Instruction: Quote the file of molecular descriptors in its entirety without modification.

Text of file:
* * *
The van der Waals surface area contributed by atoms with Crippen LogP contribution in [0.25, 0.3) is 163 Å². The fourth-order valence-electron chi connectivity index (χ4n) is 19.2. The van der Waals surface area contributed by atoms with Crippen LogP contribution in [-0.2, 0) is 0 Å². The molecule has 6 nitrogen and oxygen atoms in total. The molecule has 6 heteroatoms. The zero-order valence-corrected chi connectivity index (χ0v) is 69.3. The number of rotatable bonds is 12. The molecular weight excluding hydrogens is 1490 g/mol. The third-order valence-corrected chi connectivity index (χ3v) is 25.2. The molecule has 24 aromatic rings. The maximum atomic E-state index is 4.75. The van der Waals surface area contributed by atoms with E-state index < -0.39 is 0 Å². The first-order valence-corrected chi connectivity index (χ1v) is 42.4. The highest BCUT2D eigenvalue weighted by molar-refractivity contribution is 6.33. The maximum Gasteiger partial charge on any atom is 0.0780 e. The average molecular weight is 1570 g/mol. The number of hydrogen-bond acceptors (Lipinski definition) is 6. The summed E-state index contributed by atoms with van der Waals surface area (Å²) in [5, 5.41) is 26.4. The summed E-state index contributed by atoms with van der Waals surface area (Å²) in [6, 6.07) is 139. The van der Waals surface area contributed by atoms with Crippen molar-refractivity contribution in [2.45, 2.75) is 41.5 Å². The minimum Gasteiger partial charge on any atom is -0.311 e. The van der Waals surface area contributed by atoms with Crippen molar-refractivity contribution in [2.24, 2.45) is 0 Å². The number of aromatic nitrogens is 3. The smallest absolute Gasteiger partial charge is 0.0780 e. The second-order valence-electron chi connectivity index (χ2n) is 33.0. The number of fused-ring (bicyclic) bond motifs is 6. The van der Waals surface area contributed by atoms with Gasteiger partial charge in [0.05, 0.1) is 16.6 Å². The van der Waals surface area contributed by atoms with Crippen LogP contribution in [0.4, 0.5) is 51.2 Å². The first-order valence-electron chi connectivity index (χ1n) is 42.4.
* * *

The van der Waals surface area contributed by atoms with Crippen LogP contribution in [0.25, 0.3) is 163 Å². The fourth-order valence-electron chi connectivity index (χ4n) is 19.2. The van der Waals surface area contributed by atoms with Crippen LogP contribution in [-0.2, 0) is 0 Å². The molecule has 6 nitrogen and oxygen atoms in total. The molecule has 6 heteroatoms. The zero-order valence-corrected chi connectivity index (χ0v) is 69.3. The number of rotatable bonds is 12. The molecular weight excluding hydrogens is 1490 g/mol. The third-order valence-corrected chi connectivity index (χ3v) is 25.2. The molecule has 24 aromatic rings. The maximum atomic E-state index is 4.75. The van der Waals surface area contributed by atoms with E-state index < -0.39 is 0 Å². The first-order valence-corrected chi connectivity index (χ1v) is 42.4. The highest BCUT2D eigenvalue weighted by molar-refractivity contribution is 6.33. The maximum Gasteiger partial charge on any atom is 0.0780 e. The average molecular weight is 1570 g/mol. The number of hydrogen-bond acceptors (Lipinski definition) is 6. The summed E-state index contributed by atoms with van der Waals surface area (Å²) in [5, 5.41) is 26.4. The summed E-state index contributed by atoms with van der Waals surface area (Å²) in [6, 6.07) is 139. The van der Waals surface area contributed by atoms with Crippen molar-refractivity contribution in [2.45, 2.75) is 41.5 Å². The minimum Gasteiger partial charge on any atom is -0.311 e. The van der Waals surface area contributed by atoms with Crippen molar-refractivity contribution in [2.24, 2.45) is 0 Å². The number of aromatic nitrogens is 3. The smallest absolute Gasteiger partial charge is 0.0780 e. The second-order valence-electron chi connectivity index (χ2n) is 33.0. The number of fused-ring (bicyclic) bond motifs is 6. The van der Waals surface area contributed by atoms with Gasteiger partial charge in [0.05, 0.1) is 16.6 Å². The van der Waals surface area contributed by atoms with Crippen LogP contribution in [0.4, 0.5) is 51.2 Å². The first-order valence-electron chi connectivity index (χ1n) is 42.4.